It doesn't have to be that way! You know the feeling, when it all builds up and gets to much and you explode in a fury of flying fists, or a torrent of verbal abuse or even letting the burning anger out in the most vicious and lonely way in a quiet corner.
A person who does do this, who explodes with rage and who feeds on expressing rage in reaction to strong emotions such fear or shame, may be termed a rageaholic. These people are addicted to this rage the same as any other addict is addicted to their actions or the causes of them. Rageaholics can be addicted to neuro-chemical reaction in brain which may make them surpass any building up anger, causing them to live on a knife edge until they snap and let it out in one nasty explosion, giving their brain that next vital fix. The loss of control for these people is addictive and the more often they allow themselves to be angry and rage, the more they will need to continue doing so.
Psychology and evolved so that these people can see registered psychologists to learn techniques to control there anger, the same as all other addicts and can with help control their addiction if they wish to enough.
These people have become the stereotypes of people we label as needing 'anger management'. This however is not the case, we have all been in situations were we have felt our blood boil and have had to calm ourselves down and stop this anger escaping. Consider you are a footballer, playing on a yellow card, with the crowd chanting insults, or at work your boss has just shot down your latest proposal, calling your work a joke that's worth less that what's on the bottom of his shoe! How do you control your anger then?
We have all at some point let our anger out though, all be it through may vastly different ways and it doesn't have to be like that. The psychology of anger management is ever changing, developing new strategies behind anger management that can be uses by the everyday person in any job or situation, not just for the rageaholic's among us. The first step you need to take towards control your anger is to realise that you are angry and that this is normal. Unless you do this you will never be able to implement any routine designed to release your anger. You may then take simple steps, such as breathing more deeply and thinking positive thoughts. As simple as these are they can be effective at stopping you for realising this anger in an inappropriate way, both because they take your mind partially off the immediate problem and because of the physiological changes that they promote.
Techniques such as progressive muscular relaxation can also be used to release anger, tension and relax the overworking mind. Progressive relaxation techniques were first developed by Edmund Jacobson (1938), and initially involves the user to follow instructions designed to relax all muscles in your body. The instructions guide you through each of the 12 muscle groups, instructing you to tense the muscle group for approximately 5-7 seconds and then relax it for 20-30 seconds, with the whole session taking between 15-20 minuets. With practice it is possible to follow the progressive muscular relaxation procedure without tensing the muscles, learning just to relax each muscle in turn. As muscles tense with anger this is an effective way of releasing this stress, anger and anxiety from the body leaving you relaxed and calm.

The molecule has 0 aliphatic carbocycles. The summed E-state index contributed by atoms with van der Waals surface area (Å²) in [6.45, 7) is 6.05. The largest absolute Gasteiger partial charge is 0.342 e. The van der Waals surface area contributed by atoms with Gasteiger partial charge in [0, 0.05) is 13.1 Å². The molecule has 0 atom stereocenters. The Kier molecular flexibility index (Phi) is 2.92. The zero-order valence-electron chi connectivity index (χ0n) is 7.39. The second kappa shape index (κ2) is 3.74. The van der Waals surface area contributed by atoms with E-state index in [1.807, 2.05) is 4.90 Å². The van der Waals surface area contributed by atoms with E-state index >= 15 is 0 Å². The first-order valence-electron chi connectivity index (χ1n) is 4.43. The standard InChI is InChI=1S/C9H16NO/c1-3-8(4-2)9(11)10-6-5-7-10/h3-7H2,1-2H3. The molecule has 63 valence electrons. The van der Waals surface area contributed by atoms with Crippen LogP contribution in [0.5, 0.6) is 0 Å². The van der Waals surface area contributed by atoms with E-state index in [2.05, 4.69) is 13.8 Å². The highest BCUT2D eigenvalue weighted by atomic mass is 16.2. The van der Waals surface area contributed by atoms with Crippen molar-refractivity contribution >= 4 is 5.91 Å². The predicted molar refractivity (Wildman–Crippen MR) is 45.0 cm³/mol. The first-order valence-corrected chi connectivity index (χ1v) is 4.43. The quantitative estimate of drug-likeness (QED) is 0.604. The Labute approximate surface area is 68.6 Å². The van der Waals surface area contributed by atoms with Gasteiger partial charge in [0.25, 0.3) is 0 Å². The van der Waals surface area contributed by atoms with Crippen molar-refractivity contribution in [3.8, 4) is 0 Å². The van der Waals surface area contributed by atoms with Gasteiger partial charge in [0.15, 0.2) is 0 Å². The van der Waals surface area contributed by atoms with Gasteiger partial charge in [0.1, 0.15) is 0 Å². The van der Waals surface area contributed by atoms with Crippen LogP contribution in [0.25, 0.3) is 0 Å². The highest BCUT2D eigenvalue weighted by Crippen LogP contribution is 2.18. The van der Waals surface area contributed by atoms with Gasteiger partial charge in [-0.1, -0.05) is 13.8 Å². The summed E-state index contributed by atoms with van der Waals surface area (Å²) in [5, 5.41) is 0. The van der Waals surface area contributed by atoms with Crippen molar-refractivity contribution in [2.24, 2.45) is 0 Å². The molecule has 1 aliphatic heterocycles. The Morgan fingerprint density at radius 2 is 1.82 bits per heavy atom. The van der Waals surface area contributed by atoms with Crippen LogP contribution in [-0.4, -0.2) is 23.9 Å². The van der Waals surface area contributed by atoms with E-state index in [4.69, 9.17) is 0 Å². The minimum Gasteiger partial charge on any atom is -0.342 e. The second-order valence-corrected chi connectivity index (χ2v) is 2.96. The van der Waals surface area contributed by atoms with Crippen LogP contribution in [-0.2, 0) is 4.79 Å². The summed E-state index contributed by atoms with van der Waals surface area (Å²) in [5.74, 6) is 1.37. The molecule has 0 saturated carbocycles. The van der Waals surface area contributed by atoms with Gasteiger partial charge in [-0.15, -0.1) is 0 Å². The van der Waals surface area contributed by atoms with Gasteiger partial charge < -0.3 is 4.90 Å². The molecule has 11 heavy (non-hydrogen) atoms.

In many instances it is simply not practical to spend this long to make your mind and body at peace. It is not recommended to sit at your office desk for an extra quarter of an hour completing this programme, to the visible eye doing nothing, when your boss is already on the war path for you, and a footballer certainly cant do this in the middle of a game! In these instances a quicker method such as the neck and shoulder check could be completed on the move. This would involve in turn relaxing just the neck and shoulder muscles. It has been shown that these areas can carry the excess tension when a person is anxious or angry, so when they are relaxed, the relaxation can spread thought the body, also helping to relax the mind.
Other psychological techniques such as imagery could be used in this way. Imagery involves taking time out to let your mind picture yourself in your favourite and most relaxing place, with the people you feel good around. It is important that you imagine every aspect of your desired situation, and stimulate each of your senses to make this work. If you wished you could think of yourself at the beach, picturing the sea in front of you, hearing the sound of the waves crashing and the seagulls squaring overhead as they circle on the hunt of a new tourist to pester for food. Feeling the sand warming the souls of your feet as your feet sink into it, and tasting the salt in the sea air. Imagine yourself smelling the fresh burgers being cooked in the portable caf behind you, the one in which coffees always cost one pound too much. When done properly this should be enough to lower your heartbeat, relax your muscles and release pent up anger in even the most hardened of people.
Although everybody has there own way of controlling their anger techniques for controlling anger, psychology has provided many more to help you improve your ability. The ones mentioned here are just a few, others include simple things like wearing an elastic band around your wrist and flicking it as you feel you become angry, teaching yourself to associate pain with anger and hopefully dulling your tendency to react in this way to uncontrollable situations. Even self-hypnosis for those with more time can be used to control anger, but any psychologist could help you identify more methods, as can the Internet and any of the many anger management books. If mental techniques are not for you, could always just go to the gym and lift some insanely heavy weight above your head, as this seems to be the most common and accepted anger releasing method in today's society.